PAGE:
Pro-life = compensation?

One of the things that always strikes me about the pro-life movement is how incongruously materialistic it is. Here you have people who, for the most part, fervently believe that people have souls and/or spirits, made in the image of God, and that these souls/spirits are “the real us,” the part of us that lives forever and for which the fleshly body is merely a temporary abode (and not infrequently a snare and a source of soul-threatening temptations). In almost any other context, this supposed “immortal soul” would be what makes us people, individuals with value and worth and significance, at least in their eyes.

Let the subject of abortion come up, though, and suddenly these same people have the most materialistic and reductionistic definition of personhood you can imagine.

Invisible, intangible things like souls and spirits are right out the window; the real definition of a person is nothing more than a certain pattern of nucleotides on a double-helix, plus some fluids and proteins inside a membrane. Suddenly, humanity is nothing more than a particular chemical formula, and metaphysics be damned!

Why is that? The two points of view could hardly be more opposite, yet the same people hold them both.

My stray thought for the day is that perhaps people hold them both because they are so opposite. Almost every other dimension of religious experience is based on believing things that aren’t tangibly present in any sort of verifiable way. In fact, a lot of things you’re required to believe are downright silly, gullible, and/or naive. You have to believe, for instance, in the infinite power and love and goodness of a God who, somehow, is universally unwilling or unable to say “Good morning” when you wake up, or “Happy Birthday” once a year. And you have to believe that He rules sovereignly, wisely, and justly over a world in which every tiny detail is under His absolute control, even though the world is full of violence, injustice, crime, fraud, heresy, poverty, disaster, and disease, which are not His will.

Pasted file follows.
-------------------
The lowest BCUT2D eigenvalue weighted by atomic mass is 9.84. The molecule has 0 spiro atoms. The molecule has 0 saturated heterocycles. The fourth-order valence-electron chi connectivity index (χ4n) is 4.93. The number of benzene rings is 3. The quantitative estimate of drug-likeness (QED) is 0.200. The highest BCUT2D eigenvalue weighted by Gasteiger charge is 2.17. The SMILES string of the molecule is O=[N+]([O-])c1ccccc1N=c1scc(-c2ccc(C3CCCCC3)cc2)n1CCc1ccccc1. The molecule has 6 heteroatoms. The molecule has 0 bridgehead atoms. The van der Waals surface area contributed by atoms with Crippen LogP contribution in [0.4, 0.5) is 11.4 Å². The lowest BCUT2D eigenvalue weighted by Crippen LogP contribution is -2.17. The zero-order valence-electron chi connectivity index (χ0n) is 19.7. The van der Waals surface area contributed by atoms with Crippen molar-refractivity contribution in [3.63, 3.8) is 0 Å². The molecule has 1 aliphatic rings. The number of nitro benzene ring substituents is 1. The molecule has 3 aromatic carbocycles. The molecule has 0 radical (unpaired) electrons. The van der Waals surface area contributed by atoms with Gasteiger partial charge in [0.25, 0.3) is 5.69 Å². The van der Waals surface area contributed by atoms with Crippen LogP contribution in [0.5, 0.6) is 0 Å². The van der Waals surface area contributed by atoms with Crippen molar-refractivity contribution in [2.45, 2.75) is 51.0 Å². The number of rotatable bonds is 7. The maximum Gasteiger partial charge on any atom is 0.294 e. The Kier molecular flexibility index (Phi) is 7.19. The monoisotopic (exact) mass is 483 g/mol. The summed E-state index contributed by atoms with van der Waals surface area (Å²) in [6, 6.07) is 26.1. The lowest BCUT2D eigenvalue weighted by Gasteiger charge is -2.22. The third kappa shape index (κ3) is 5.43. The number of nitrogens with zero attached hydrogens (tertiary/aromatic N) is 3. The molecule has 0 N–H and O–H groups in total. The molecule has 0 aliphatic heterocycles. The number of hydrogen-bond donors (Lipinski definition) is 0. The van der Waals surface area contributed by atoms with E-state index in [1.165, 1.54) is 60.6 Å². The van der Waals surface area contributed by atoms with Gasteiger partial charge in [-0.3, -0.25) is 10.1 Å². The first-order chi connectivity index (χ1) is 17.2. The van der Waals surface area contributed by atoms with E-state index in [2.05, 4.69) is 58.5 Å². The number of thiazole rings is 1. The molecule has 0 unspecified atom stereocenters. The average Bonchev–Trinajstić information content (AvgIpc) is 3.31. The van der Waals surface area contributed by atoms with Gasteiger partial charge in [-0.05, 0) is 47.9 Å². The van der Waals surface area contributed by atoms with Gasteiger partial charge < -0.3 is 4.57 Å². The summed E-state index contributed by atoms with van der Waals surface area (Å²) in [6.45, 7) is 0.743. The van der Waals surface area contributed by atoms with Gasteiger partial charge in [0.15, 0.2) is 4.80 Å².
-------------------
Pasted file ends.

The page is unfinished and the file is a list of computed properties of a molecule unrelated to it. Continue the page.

My guess is that this is a burden. Constantly having to believe in silly, spiritual, subjective nonsense, despite all worldly evidence to the contrary, is “spiritually rewarding” (as they keep reminding themselves), but it’s a huge and relentless effort. Perhaps it is something of a relief to be able to be dogmatic and narrow-minded about something so strictly and irreducibly materialistic. Perhaps it’s because they’re so tired of being “spiritual” all the time that they get so caught up in embracing such a downright chemical concept of personhood. What other opportunities does faith give them to be dogmatic about things that are actually real?

So that’s my stray thought for the day. Maybe, apart from the latent desire to control female sexuality, pro-lifers are driven by a kind of psychological compensation, a rebound effect from the strain of having to maintain faith-based spiritual beliefs in the face of a contrary reality. Perhaps they take materialism too far because they’re coming at it from so far away.


  1. Bruce says

    I think it’s more about seeing the world as absolutes. God isn’t just powerful, but all powerful. The world doesn’t just have bad things, but it’s all bad. So on abortion, they think: if a baby is able to kick at 8 months, the the baby must be alive and a person absolutely the entire time from conception. All questions can and should be answered with either one extreme or the other.

  2. Nemo says